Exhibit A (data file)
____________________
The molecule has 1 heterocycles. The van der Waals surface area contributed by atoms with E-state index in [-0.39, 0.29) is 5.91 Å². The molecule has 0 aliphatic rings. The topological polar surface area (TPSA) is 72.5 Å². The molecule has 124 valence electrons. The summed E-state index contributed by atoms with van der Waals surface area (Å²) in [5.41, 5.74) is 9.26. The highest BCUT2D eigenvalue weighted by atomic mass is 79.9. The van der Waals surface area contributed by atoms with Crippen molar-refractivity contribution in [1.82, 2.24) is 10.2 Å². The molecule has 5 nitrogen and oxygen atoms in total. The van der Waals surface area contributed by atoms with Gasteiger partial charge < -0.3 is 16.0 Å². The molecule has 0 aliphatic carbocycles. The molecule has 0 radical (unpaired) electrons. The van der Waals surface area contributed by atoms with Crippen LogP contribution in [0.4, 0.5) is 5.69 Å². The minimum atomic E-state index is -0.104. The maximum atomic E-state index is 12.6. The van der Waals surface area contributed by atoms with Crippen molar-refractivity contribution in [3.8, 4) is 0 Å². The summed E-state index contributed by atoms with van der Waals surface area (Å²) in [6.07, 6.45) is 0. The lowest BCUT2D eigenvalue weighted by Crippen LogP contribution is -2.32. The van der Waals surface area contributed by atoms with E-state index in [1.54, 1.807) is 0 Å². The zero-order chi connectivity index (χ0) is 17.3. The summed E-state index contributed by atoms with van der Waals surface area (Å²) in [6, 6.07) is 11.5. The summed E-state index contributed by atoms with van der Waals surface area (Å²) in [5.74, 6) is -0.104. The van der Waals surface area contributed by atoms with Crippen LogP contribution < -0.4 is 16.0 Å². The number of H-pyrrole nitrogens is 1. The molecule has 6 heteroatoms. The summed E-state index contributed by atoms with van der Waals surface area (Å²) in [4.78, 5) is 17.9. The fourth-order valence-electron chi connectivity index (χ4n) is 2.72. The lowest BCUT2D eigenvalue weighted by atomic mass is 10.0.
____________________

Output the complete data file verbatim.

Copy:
The molecule has 1 heterocycles. The van der Waals surface area contributed by atoms with E-state index in [-0.39, 0.29) is 5.91 Å². The molecule has 0 aliphatic rings. The topological polar surface area (TPSA) is 72.5 Å². The molecule has 124 valence electrons. The summed E-state index contributed by atoms with van der Waals surface area (Å²) in [5.41, 5.74) is 9.26. The highest BCUT2D eigenvalue weighted by atomic mass is 79.9. The van der Waals surface area contributed by atoms with Crippen molar-refractivity contribution in [1.82, 2.24) is 10.2 Å². The molecule has 5 nitrogen and oxygen atoms in total. The van der Waals surface area contributed by atoms with Gasteiger partial charge < -0.3 is 16.0 Å². The molecule has 0 aliphatic carbocycles. The molecule has 0 radical (unpaired) electrons. The van der Waals surface area contributed by atoms with Crippen LogP contribution in [0.4, 0.5) is 5.69 Å². The minimum atomic E-state index is -0.104. The maximum atomic E-state index is 12.6. The van der Waals surface area contributed by atoms with Crippen molar-refractivity contribution in [3.8, 4) is 0 Å². The summed E-state index contributed by atoms with van der Waals surface area (Å²) in [6.07, 6.45) is 0. The lowest BCUT2D eigenvalue weighted by Crippen LogP contribution is -2.32. The van der Waals surface area contributed by atoms with E-state index in [1.54, 1.807) is 0 Å². The zero-order chi connectivity index (χ0) is 17.3. The summed E-state index contributed by atoms with van der Waals surface area (Å²) in [6, 6.07) is 11.5. The summed E-state index contributed by atoms with van der Waals surface area (Å²) in [5.74, 6) is -0.104. The van der Waals surface area contributed by atoms with Crippen LogP contribution < -0.4 is 16.0 Å². The number of H-pyrrole nitrogens is 1. The molecule has 6 heteroatoms. The summed E-state index contributed by atoms with van der Waals surface area (Å²) in [4.78, 5) is 17.9. The fourth-order valence-electron chi connectivity index (χ4n) is 2.72. The lowest BCUT2D eigenvalue weighted by atomic mass is 10.0.